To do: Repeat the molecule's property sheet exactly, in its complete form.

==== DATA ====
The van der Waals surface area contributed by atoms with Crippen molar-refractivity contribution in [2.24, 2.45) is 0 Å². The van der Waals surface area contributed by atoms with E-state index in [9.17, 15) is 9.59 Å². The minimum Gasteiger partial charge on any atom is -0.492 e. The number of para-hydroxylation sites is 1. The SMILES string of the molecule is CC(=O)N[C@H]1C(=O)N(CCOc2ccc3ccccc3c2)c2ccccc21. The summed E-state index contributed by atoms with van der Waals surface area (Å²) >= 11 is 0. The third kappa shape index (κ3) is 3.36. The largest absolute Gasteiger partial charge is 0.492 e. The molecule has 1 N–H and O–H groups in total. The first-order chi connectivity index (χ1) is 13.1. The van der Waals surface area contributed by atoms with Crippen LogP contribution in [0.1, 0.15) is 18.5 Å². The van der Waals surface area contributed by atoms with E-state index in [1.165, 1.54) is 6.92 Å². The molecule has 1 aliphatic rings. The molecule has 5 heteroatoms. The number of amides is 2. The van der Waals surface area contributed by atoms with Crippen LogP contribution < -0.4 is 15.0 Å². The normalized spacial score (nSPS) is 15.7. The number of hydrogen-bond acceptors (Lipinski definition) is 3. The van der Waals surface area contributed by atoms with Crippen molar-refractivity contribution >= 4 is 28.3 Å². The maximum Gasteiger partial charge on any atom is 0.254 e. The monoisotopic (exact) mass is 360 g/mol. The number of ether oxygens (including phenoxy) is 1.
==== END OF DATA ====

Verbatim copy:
The van der Waals surface area contributed by atoms with Crippen molar-refractivity contribution in [2.24, 2.45) is 0 Å². The van der Waals surface area contributed by atoms with E-state index in [9.17, 15) is 9.59 Å². The minimum Gasteiger partial charge on any atom is -0.492 e. The number of para-hydroxylation sites is 1. The SMILES string of the molecule is CC(=O)N[C@H]1C(=O)N(CCOc2ccc3ccccc3c2)c2ccccc21. The summed E-state index contributed by atoms with van der Waals surface area (Å²) >= 11 is 0. The third kappa shape index (κ3) is 3.36. The largest absolute Gasteiger partial charge is 0.492 e. The molecule has 1 N–H and O–H groups in total. The first-order chi connectivity index (χ1) is 13.1. The van der Waals surface area contributed by atoms with Crippen LogP contribution in [0.1, 0.15) is 18.5 Å². The van der Waals surface area contributed by atoms with E-state index in [1.165, 1.54) is 6.92 Å². The molecule has 1 aliphatic rings. The molecule has 5 heteroatoms. The number of amides is 2. The van der Waals surface area contributed by atoms with Crippen LogP contribution < -0.4 is 15.0 Å². The normalized spacial score (nSPS) is 15.7. The number of hydrogen-bond acceptors (Lipinski definition) is 3. The van der Waals surface area contributed by atoms with Crippen molar-refractivity contribution >= 4 is 28.3 Å². The maximum Gasteiger partial charge on any atom is 0.254 e. The monoisotopic (exact) mass is 360 g/mol. The number of ether oxygens (including phenoxy) is 1.